Republicans are considering delaying the health insurance tax again next year—but with a catch.
While negotiations over a year-end spending bill are still in the early stages, one idea being floated is to delay the tax for select markets next year but keep it for small businesses and possibly private Medicaid plans, Politico reported. Lawmakers would then delay it for all markets in 2019.
The tax—which was meant help offset the cost of tax credits for Affordable Care Act exchange enrollees—was collected from 2014 to 2016. Congress passed a one-year moratorium for 2017, but now that the delay is set to expire, the industry has been lobbying heavily for a full repeal of the tax.
Research paid for by UnitedHealth has found that if the tax returns in 2018, it will likely increase premiums by an average of 2.6%—or $22 billion overall. A subsequent study estimated that Medicaid would shoulder $5.5 billion of that cost increase, and noted that could result in states cutting provider payments and reducing optional services under Medicaid.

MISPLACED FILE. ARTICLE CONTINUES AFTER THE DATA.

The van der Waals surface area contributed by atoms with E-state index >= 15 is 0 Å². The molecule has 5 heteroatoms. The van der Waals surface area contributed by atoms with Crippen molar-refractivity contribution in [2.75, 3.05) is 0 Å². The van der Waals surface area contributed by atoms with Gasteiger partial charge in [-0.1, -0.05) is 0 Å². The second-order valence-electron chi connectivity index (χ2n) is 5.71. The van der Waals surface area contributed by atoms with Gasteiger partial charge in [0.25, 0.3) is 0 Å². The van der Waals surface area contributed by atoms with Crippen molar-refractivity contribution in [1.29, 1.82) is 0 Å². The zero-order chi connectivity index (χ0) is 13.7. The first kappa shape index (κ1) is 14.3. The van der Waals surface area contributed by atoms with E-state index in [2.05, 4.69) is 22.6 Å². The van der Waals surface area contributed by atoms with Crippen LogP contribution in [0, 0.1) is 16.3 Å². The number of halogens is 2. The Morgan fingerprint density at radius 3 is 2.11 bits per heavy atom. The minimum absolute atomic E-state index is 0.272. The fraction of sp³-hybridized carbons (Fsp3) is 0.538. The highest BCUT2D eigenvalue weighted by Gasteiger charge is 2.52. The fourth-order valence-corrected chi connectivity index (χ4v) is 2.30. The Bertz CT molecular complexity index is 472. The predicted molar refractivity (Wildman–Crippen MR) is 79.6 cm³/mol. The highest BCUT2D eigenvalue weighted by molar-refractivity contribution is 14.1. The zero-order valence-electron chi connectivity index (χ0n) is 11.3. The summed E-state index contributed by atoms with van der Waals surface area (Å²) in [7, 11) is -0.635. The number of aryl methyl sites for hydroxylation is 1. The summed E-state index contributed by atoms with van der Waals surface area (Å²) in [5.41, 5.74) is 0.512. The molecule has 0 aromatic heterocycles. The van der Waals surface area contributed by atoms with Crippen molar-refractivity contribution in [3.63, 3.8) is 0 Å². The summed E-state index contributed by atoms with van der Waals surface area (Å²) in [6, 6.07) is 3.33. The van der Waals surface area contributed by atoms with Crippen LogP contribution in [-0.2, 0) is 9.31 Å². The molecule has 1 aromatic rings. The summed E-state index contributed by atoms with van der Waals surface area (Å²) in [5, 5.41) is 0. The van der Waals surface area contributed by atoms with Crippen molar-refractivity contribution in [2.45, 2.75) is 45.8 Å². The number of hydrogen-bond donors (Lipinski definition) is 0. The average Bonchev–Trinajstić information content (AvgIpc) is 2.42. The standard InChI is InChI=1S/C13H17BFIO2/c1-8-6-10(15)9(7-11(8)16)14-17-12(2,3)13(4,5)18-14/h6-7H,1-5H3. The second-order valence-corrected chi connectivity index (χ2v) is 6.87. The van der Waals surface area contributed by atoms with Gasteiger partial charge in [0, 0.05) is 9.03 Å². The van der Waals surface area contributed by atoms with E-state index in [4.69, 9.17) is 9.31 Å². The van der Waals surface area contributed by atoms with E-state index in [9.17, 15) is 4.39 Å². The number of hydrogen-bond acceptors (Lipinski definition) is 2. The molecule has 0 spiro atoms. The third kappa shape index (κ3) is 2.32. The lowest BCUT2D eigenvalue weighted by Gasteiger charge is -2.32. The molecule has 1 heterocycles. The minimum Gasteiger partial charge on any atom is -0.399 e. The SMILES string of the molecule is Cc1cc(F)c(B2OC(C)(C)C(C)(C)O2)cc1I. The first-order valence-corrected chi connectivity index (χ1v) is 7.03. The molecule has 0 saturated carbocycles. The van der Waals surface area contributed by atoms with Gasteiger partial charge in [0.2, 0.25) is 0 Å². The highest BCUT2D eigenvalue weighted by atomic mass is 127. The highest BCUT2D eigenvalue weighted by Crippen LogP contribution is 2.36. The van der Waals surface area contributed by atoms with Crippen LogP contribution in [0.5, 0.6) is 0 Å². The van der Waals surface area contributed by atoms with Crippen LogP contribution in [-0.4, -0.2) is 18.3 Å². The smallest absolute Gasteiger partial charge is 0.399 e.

On Thursday, Congress passed a bill to keep the government open through Dec. 22, setting up a year-end showdown over the next spending bill. In their early negotiations over that bill, lawmakers are also considering delaying the ACA’s medical device tax for two years, loosening the restrictions on health savings accounts, and delaying the “Cadillac tax” on high-cost employer health insurance plans, the Politico article said.
Meanwhile, it looks as though funding for another cost-sharing reduction (CSR) payments won’t make it into the next spending bill, according to The Hill. Republican Study Committee chairman Rep. Mark Walker said House leaders made that promise during a meeting Tuesday.
That is likely unwelcome news for Sen. Susan Collins, R-Maine. She agreed to vote for the Senate’s tax bill—which repeals the ACA’s individual mandate—after striking a deal with Senate Majority Leader Mitch McConnell to pass a bill funding CSR payments and her reinsurance proposal. The idea is that those bills might mitigate the negative effects of repealing the individual mandate—though some analyses have disputed that notion.
Collins said Friday that she might change her vote on the GOP’s tax overhaul if party leaders don’t include her amendments to that measure, which are related property tax and medical expense deductions, the Associated Press reported. Collins also noted that House and Senate leaders promised her they would remove the threat of a 4% cut to Medicare.